I'm creating a motor driver for a BLDC motor. I was wondering how we can calculate or choose what capacitance we need for our purposes.

We're using the motor driver for a chain drive /transmission system. We pull around 20A and supplying our driver with 36V. Im not sure what other info is needed, but thanks!

  • \$\begingroup\$ Just go with 220uF or 470uF and start from there. It's doesn't need to be an exact thing. \$\endgroup\$ – DKNguyen May 7 '19 at 20:03
  • \$\begingroup\$ We went with a 100uF before and that exploded, so we were wondering if there's a good value. We've seen other people/universities use up to ~3000uF for the same purposes \$\endgroup\$ – Huy Nguyen May 7 '19 at 20:17
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    \$\begingroup\$ That kind of sounds like there are design factors you're overlooking such as transient suppression, snubbers, algorithms, overly long cables, bad layouts, excessively fast switching times, or any other number of things because BLDC motor drives for model aircraft of similar ratings use capacitances that can be reasonably obtained with just a couple of capacitors. You might actually need that much capacitance, but you could probably reduce it if you look at other aspects of your design more carefully. \$\endgroup\$ – DKNguyen May 7 '19 at 20:31
  • \$\begingroup\$ When did this 100uF explode? At start up? After some time the motor was running? When turning off the motor? What voltag rating did the 100 uF have? \$\endgroup\$ – Huisman May 7 '19 at 22:40
  • \$\begingroup\$ The capacitor exploded after running the motor unloaded (100% duty cycle) for an extended duration (didn't time, but let's say a minute). We currently have a 1000uF cap in parallel with a 3300uF (unfortunately the 3300uf cap is connected through wires since we didn't design the PCB we currently have for a large cap). They haven't exploded or anything as of yet with loaded or unloaded test runs. \$\endgroup\$ – Huy Nguyen May 7 '19 at 23:08

The bulk capacitor makes sure the supply voltage and/or motor voltage doesn't drop too much in case of current spikes/surges. The capacitors will not contribute for the DC current drawn by the motors.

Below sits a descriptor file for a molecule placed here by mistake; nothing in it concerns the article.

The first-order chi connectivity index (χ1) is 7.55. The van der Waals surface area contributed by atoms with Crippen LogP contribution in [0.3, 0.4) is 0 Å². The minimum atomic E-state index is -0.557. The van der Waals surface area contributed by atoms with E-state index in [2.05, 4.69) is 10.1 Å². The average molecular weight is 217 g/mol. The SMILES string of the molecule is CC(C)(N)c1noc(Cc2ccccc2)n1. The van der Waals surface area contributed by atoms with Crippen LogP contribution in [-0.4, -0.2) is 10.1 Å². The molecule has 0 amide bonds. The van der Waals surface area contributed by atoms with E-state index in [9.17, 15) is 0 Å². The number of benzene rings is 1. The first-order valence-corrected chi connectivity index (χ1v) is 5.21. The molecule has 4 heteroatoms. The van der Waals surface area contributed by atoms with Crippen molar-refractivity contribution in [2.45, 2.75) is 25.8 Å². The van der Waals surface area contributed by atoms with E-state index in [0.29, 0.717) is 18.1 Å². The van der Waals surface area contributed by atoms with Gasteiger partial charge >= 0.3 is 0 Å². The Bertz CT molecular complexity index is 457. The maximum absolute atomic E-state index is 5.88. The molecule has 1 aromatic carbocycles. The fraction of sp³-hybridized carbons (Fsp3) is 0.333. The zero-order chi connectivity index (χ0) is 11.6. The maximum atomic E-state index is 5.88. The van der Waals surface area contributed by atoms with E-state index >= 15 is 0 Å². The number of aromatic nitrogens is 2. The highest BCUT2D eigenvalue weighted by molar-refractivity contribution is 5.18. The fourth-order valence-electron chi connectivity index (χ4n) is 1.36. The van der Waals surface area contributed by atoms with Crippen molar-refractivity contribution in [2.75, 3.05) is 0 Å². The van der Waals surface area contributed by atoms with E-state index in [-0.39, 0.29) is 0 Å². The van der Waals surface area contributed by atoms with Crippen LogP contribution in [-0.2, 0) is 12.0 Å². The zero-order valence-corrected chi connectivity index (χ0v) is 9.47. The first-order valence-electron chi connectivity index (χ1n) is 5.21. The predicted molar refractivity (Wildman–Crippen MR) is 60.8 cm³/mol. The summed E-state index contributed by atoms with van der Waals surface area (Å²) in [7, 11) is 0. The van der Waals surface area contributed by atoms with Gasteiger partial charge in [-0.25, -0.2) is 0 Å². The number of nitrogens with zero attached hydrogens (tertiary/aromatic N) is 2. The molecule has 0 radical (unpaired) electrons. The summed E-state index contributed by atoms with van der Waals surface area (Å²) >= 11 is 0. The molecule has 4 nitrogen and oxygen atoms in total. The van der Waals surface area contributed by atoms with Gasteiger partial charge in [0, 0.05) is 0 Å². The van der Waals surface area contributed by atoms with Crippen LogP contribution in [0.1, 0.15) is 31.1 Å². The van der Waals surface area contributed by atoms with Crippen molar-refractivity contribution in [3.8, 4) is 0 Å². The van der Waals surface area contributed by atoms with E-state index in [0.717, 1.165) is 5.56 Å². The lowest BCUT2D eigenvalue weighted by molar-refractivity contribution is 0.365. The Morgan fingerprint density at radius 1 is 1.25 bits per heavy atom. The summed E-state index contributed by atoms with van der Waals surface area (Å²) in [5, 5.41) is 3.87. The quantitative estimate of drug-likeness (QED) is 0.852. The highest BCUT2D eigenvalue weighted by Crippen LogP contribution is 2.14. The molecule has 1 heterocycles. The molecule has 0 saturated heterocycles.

You should find out what the inrush current / surge current is. For DC motors the inrush current equals the stall current.

Decide what voltage drop you want and approach the capacitor size with $$ C = \frac{ i_{inrush} \cdot t_\text{duration on inrush current} }{ V_{drop} }$$.


Low ESR caps are rated for high Ripple current in Amps.

Batteries are far greater capacitance and often very low ESR such as a single 18650 cell ≈ 10kF and 50 mohms.

The ripple current you choose depends on the ESR and motor surge current rise time. Choose parts with low dissipation factor.

My rule of thumb is choose Cap Array & Battery and Bridge ESR's much lower than your motor DCR to minimize losses such that it spans a wide spectrum of frequencies generated by the motor pulse load.

This cost of Caps rises with capacitance for values of τ = ESR * C << 1us but they do make them for WPT and large motor supplies.

  • \$\begingroup\$ how do you determine the ripple currents produced by the motor commutations --or do you have to measure these? \$\endgroup\$ – jrive Mar 31 '20 at 23:33
  • \$\begingroup\$ You can model it but depends on the number of phases greatly. \$\endgroup\$ – Tony Stewart Sunnyskyguy EE75 Apr 1 '20 at 4:44
  • \$\begingroup\$ can you give me an example, say 3 phases? how would I model it? \$\endgroup\$ – jrive Apr 1 '20 at 19:39
  • \$\begingroup\$ Try searching for the answer \$\endgroup\$ – Tony Stewart Sunnyskyguy EE75 Apr 2 '20 at 0:39
  • \$\begingroup\$ I have, posting here is what I did after not being to find a satisfactory answer.....it's ok if you don't know.... \$\endgroup\$ – jrive Apr 3 '20 at 3:40

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